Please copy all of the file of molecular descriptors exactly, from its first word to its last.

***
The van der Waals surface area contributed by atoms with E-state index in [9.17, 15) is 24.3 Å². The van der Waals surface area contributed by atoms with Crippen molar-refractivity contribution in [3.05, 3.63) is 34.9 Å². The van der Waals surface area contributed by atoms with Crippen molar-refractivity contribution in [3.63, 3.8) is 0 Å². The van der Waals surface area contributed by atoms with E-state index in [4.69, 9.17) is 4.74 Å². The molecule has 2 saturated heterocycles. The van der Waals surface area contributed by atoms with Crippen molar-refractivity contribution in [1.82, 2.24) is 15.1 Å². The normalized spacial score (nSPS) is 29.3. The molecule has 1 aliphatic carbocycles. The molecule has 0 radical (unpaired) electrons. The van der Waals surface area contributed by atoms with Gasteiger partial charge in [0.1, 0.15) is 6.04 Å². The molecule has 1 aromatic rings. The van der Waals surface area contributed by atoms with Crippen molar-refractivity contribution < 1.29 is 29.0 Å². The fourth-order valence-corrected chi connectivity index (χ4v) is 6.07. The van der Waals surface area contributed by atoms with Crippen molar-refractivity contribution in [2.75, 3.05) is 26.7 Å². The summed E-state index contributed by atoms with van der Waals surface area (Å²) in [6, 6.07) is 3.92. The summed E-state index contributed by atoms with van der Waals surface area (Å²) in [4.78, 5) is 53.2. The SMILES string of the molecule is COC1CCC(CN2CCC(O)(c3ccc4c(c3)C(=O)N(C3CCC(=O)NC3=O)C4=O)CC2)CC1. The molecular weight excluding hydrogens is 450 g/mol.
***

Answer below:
The van der Waals surface area contributed by atoms with E-state index in [9.17, 15) is 24.3 Å². The van der Waals surface area contributed by atoms with Crippen molar-refractivity contribution in [3.05, 3.63) is 34.9 Å². The van der Waals surface area contributed by atoms with Crippen molar-refractivity contribution in [3.63, 3.8) is 0 Å². The van der Waals surface area contributed by atoms with E-state index in [4.69, 9.17) is 4.74 Å². The molecule has 2 saturated heterocycles. The van der Waals surface area contributed by atoms with Crippen molar-refractivity contribution in [1.82, 2.24) is 15.1 Å². The normalized spacial score (nSPS) is 29.3. The molecule has 1 aliphatic carbocycles. The molecule has 0 radical (unpaired) electrons. The van der Waals surface area contributed by atoms with Gasteiger partial charge in [0.1, 0.15) is 6.04 Å². The molecule has 1 aromatic rings. The van der Waals surface area contributed by atoms with Crippen molar-refractivity contribution < 1.29 is 29.0 Å². The fourth-order valence-corrected chi connectivity index (χ4v) is 6.07. The van der Waals surface area contributed by atoms with Crippen molar-refractivity contribution in [2.75, 3.05) is 26.7 Å². The summed E-state index contributed by atoms with van der Waals surface area (Å²) in [6, 6.07) is 3.92. The summed E-state index contributed by atoms with van der Waals surface area (Å²) in [4.78, 5) is 53.2. The SMILES string of the molecule is COC1CCC(CN2CCC(O)(c3ccc4c(c3)C(=O)N(C3CCC(=O)NC3=O)C4=O)CC2)CC1. The molecular weight excluding hydrogens is 450 g/mol.